Aaron Copland created a short list of ways that music interacts with film. These can be helpful in focusing in on what we’re trying to achieve with the tone of each musical moment. Here are the things that according Copland, film music has the ability to do:
Conjure a Specific Space or Moment in Time
Often this is done with music associated with genres like Westerns, or with music associated with a specific place, like a string section playing a waltz in Vienna.
Tell Us About the Internal Experience of a Character
Or, alternately: tell us about the unseen consequences of an onscreen action. All the characters may share in the action, but the score (and its tone) matches with the emotions of just one character to give us insight into their reaction to what is happening.
Act as Filler for an Empty Moment in Onscreen Action
Here, the tone of the score should closely match the tone of what we’re seeing onscreen. It should be understated to the point that it may not register consciously to the audience, but will prevent them from being taken out of the scene by an awkward silence.
Create Continuity Connecting Disparate Elements or Scenes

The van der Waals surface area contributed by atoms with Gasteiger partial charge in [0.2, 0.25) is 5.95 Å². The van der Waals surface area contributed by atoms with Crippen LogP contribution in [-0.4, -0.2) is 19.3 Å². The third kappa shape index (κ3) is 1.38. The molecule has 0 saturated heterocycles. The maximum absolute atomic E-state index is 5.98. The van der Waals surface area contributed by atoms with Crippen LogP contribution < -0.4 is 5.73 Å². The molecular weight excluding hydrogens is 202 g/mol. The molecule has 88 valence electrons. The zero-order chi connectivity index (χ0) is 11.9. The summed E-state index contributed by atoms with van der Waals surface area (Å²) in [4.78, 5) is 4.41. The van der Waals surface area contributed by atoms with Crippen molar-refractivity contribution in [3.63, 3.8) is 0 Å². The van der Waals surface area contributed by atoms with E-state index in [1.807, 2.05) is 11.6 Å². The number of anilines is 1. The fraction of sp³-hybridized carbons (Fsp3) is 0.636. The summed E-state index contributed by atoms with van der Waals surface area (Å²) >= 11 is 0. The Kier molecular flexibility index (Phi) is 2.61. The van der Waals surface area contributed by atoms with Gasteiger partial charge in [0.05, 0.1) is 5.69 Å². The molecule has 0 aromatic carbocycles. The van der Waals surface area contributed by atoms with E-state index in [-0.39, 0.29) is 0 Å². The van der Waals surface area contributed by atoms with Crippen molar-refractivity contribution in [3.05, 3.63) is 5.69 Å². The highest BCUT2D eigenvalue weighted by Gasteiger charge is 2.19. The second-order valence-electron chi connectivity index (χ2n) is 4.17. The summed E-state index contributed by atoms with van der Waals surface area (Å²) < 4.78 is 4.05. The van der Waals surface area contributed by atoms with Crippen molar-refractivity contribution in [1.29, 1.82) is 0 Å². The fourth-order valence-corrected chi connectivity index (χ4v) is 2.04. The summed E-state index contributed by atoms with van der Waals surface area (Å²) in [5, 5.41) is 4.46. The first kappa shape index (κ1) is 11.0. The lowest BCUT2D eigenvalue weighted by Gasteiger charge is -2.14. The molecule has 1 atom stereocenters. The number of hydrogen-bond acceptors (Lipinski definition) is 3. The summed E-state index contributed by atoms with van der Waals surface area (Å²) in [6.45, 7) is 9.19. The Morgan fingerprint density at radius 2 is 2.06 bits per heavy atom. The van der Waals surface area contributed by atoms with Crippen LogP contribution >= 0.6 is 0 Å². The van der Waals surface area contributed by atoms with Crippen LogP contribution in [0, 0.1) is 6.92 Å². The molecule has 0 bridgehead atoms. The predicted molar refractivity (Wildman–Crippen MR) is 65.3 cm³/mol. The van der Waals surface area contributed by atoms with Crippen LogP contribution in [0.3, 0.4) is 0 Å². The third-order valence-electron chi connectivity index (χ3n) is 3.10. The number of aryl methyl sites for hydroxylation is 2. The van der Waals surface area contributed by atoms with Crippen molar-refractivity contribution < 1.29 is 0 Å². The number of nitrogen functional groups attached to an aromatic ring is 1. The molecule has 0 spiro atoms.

The music will play over different scenes—as if in a montage—and the tone will tell us that these seemingly disparate scenes or plot elements are connected.
Build Drama Within a Scene and Punctuate a Scene Change
The tone will build with the action of a scene and point to finality and resolution at the end of a scene.
Starting with the goal of eliciting a specific emotion, the composer decides what each musical moment will be in support of inside the scene, and what its function will be. You can use some of the ideas here as a structure for making those decisions. We’ll start with the most basic question:
How Much Music Do You Need?
The most basic shaper of tone is deciding how much music there should be. The director and composer agree on how much, and at what points music will enter the scene. And if a scene works without a score, I suggest not adding one. There are lots of great dramatic moments in film with no musical score, like this one from The Godfather, Part II.
Learn How to Describe the Basic Tone of What You Want